- Determine which mushroom strain to grow.
- Pearl Oyster Mushroom – This is your common oyster mushroom and they grow best in colder temperatures.
- Blue Oyster Mushrooms – This is rather uncommon in Texas as it needs cool temperatures (45-65F) to grow.
- Golden Oyster Mushroom – This is an excellent choice, it has an amazing yellow color and they thrive in warmer temperatures (64-86F)
- Pink Oyster Mushroom – This is one of the faster varieties to grow as it can start producing fruit in three weeks. This also lends well to the local Texas climate.
- King Oyster Mushrooms – These are the largest type of oyster mushrooms and are highly coveted by chefs and foodies due to its taste and texture. If you’re a beginner, it’s not recommended to grow this type as it’s a bit tricky to grow, as well as it prefers cooler temperatures.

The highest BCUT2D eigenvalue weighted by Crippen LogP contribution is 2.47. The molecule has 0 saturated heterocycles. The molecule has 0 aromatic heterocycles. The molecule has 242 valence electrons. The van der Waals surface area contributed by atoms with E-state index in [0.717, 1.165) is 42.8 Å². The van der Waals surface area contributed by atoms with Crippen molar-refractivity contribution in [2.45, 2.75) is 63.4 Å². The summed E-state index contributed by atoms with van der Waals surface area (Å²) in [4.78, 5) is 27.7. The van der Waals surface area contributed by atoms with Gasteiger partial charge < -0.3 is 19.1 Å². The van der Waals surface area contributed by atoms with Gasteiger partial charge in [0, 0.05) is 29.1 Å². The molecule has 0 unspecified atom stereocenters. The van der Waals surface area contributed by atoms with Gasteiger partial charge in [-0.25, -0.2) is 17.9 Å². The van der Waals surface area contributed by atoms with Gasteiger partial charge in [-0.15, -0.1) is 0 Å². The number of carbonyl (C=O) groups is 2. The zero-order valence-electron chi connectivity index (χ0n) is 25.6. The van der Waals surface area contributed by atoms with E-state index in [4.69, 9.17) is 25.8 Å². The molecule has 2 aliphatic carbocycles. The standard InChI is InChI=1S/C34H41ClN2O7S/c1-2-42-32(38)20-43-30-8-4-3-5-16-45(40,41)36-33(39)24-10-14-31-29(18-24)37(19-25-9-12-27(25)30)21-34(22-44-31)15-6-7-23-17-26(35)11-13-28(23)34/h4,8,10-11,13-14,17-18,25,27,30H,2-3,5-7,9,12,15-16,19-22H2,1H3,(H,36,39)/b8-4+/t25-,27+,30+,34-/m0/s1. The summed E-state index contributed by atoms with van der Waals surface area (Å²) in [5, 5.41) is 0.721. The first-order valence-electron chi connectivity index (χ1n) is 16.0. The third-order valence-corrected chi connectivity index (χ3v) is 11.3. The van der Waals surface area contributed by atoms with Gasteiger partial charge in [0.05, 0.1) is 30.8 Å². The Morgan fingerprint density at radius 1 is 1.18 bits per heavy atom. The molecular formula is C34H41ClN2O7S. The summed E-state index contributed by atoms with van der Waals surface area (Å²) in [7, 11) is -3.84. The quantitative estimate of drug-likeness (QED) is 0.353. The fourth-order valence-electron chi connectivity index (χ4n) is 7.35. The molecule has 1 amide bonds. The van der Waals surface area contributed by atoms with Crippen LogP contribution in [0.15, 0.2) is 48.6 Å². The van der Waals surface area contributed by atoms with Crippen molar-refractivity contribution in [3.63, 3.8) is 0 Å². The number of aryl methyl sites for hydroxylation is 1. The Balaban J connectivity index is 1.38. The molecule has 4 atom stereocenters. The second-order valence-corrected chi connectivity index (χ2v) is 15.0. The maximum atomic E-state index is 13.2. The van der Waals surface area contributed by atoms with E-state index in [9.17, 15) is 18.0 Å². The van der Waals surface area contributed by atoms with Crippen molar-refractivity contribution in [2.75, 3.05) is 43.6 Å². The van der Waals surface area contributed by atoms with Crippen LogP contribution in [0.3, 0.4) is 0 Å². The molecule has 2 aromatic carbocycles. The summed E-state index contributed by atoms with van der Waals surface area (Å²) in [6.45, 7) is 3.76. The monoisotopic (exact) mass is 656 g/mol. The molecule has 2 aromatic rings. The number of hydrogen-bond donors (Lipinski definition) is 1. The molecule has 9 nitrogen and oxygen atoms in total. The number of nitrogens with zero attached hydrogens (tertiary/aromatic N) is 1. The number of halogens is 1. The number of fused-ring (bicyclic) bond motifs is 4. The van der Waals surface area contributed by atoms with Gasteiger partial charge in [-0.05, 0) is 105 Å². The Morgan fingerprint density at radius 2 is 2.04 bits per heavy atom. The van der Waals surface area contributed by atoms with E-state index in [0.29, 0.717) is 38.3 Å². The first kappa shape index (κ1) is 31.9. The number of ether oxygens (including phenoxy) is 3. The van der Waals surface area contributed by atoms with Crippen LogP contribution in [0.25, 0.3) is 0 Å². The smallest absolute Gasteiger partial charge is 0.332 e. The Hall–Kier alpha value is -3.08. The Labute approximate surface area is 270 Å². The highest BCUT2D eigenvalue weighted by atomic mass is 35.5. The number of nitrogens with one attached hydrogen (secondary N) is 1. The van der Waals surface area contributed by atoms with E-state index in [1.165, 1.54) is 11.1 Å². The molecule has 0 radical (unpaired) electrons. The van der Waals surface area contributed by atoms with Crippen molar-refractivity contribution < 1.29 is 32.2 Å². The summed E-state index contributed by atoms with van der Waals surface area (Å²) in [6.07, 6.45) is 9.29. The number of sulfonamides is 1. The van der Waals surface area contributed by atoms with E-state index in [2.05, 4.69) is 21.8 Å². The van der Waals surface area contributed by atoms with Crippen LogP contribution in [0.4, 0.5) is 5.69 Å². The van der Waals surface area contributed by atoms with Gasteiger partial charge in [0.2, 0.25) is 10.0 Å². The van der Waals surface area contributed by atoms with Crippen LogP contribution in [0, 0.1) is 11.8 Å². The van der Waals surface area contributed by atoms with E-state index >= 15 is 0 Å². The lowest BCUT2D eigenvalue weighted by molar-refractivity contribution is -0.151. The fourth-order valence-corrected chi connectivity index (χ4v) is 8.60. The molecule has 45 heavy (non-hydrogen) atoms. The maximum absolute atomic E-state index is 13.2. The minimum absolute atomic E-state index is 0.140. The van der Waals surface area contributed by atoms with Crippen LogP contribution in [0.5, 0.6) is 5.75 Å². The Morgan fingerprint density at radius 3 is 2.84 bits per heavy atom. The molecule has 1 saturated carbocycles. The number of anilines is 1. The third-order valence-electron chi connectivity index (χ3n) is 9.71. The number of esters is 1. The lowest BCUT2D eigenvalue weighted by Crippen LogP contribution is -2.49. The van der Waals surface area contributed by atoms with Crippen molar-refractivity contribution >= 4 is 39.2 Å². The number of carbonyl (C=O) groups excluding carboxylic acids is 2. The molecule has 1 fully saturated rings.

- Prepare your substrate (growing medium) – We recommend wood pellets as these are already pasteurized (clean from any contaminants) and all you need to do is add water to hydrate them. You can also use straw, but it has to be sterilized first before using it.
- Order your supplies – Order your mushroom spawn, your substrate/growing medium, and growing bags from your local mushroom supply supplier. Once your supplies are in, proceed to the next step.
- Prepare your substrate – Take your wood pellets and add an equal weight of water to the weight of the pellets and let soak for 30 minutes. Mix up to incorporate thoroughly.
- Inoculation – This is where you will mix your spawn with your growing medium. Make sure to clean all work surfaces and wash your hands thoroughly as you don’t want to contaminate the spawn.